I'd like to now turn to offshore. Our offshore operations reported operating income of $8 million, up from $3 million in the prior quarter and significantly up from the $4-million loss recorded in the first quarter of 2011. The margin improved as we are slowly putting rigs to work, as evidenced by that 2-rig-year increase we posted over last quarter and the 4-rig-year increase over the first quarter of last year.

The Gulf of Mexico market is not improving as fast as we expected, as operators are continually restricted by ever-increasing governmental safety and environmental requirements. Permits can be prolonged by several months even for shallow water activity. Additionally, operators are becoming less and less active during hurricane season, again due to additional regulatory requirements. Our visibility is limited for the near term and is leading us to expect roughly 10 rig years for 2012.

On a positive note, construction of the 2 new state-of-the-art 4,000-horsepower deepwater platform rigs is in full swing. These 2 rigs are the largest ever constructed for work in the Gulf of Mexico, and will further enhance our market-leading position in the deepwater platform arena.

Alaska. Our Alaska drilling operation posted results of $27 million, up from $5 million in the prior quarter and $11 million in the first quarter of 2011. The increase is due to a busy winter exploration season with the majority of the work being frankly awarded to Nabors. We anticipate the usual seasonal downturn slowdown in activity in Alaska in the second quarter. However, there are a number of pending projects, both onshore and offshore, 2 on the North Slope and several in the Cook Inlet Basin, in which we are in a good position to participate.

Additionally, if Alaska legislature enacts some reductions in tax progressivity before adjournment in mid-May, there is some pent-up demand in large legacy fields on the North Slope that could generate projects that we're uniquely positioned to do, perhaps as early as the end of its year. This could generate additional opportunities for our proprietary North Slope coiled tubing drilling rig, which has been very successful.

Canada. Our Canadian operations improved over the prior quarter due to the traditionally strong winter season. Including our Canadian well-servicing operation, operating income reached $49 million for the quarter versus $37 million in the fourth quarter. We averaged 49 rigs operating, a quarter-to-quarter improvement of 3.5 rigs. Despite an early spring breakup this year, average rig activity was only down one rig from the same quarter in the prior year. Margins increased to 14,281 per rig day, representing increases of about 2,200 and 2,280 over the fourth quarter and prior first year quarters, respectively.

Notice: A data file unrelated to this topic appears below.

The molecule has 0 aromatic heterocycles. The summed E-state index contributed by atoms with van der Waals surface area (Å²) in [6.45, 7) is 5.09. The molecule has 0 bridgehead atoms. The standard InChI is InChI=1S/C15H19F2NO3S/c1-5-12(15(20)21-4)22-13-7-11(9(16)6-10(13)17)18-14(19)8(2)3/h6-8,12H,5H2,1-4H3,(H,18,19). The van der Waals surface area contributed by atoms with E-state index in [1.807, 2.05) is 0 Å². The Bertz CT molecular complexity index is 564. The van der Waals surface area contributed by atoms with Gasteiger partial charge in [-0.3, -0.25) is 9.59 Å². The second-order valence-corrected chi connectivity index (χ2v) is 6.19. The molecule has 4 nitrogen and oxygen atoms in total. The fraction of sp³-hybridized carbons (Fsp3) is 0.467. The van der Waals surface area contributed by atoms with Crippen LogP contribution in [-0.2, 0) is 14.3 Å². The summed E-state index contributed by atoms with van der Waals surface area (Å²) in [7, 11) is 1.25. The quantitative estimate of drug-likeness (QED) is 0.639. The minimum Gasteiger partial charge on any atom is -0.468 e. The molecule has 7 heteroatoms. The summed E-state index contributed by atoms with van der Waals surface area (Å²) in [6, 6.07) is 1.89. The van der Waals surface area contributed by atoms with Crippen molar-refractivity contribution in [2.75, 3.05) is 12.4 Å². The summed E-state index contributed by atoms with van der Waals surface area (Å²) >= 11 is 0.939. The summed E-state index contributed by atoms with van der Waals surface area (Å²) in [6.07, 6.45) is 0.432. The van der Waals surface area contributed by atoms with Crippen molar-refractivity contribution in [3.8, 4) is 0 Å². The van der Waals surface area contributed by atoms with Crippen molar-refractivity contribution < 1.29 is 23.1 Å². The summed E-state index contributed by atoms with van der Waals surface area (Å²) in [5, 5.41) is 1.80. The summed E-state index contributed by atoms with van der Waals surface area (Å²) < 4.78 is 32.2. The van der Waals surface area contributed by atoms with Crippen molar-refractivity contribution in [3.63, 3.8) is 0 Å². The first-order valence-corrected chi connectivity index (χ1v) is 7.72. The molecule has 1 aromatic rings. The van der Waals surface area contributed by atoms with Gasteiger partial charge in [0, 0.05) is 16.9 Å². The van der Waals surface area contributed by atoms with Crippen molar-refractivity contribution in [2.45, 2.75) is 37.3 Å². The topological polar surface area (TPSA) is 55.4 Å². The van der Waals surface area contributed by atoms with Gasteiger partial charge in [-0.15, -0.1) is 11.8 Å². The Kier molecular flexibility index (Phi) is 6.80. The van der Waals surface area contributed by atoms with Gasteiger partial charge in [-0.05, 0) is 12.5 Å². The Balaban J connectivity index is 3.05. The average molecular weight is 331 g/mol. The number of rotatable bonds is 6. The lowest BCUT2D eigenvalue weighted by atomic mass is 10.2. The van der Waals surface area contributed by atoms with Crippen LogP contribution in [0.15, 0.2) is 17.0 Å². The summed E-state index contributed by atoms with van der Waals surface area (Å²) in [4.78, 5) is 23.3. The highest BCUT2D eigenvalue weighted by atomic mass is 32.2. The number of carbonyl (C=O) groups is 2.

We expect results for the second quarter to be sharply lower with the early start to the spring thaw. We expect the strong start in the first quarter to yield improvement over the prior year, with drilling activity for the remainder of 2012 projected to be comparable to last year. As has been the case in the US Lower 48, reduced dry gas drilling is being offset by continuing demand from oil-directed activity and liquids-rich basins.

International. Our International unit posted operating income of $21 million, down from $22 million in the fourth quarter of 2011 and $36 million in the first quarter of last year. This was higher than the anticipated, primarily due to additional rig utilization and the early startup of an offshore 2,000-horsepower newbuild in India. We still believe that this quarter represents the bottom for this operation.

We expect this quarter represents the quarterly low and that the anticipated increase in the rig count to 130 rigs by year end will provide for a healthy improvement for 2012 and 2013. This confidence is supported by the startup of several high-margin, high-value projects over the next 2 quarters, which will offset the adverse effects of generally lower day rates, especially for our jack-ups, including rig 660, which recently received -- renewed through the year -- through the end of the year in Saudi.

Rig services. Our rig services line consists of Canrig drilling equipment and software, along with our directional drilling operations and our Alaska oilfield hauling operations. This operation, as a whole, posted results of $30 million compared to $13 million in the prior quarter and $8.3 million in the first quarter of last year. Of the $17 million in sequential increase for this line, a large portion was attributable to Peak Alaska's seasonal high. The rest of the improvement was driven by our directional drilling operations in Canrig, which produced 37 top drives in the quarter, only 16 of which were for Nabors rigs.

As Slide 16 shows, Canrig deployed 1,000th top drive in the field during the first quarter, a substantial achievement. It should also be noted that serial number 1 is still active in service. We specialize in long-tenure units in our company. Of this 1,000 top drives, about half are on Nabors rigs and the other half are on third-party rigs, including some deepwater offshore rigs. Additionally, Canrig is currently running 200 ROCKIT installations and 55 REVIT installations, proving that these advanced technologies are attractive to operators and enhance our value proposition. And that's further bolstered by this recent award, where the operator chose to add Canrig items to their package.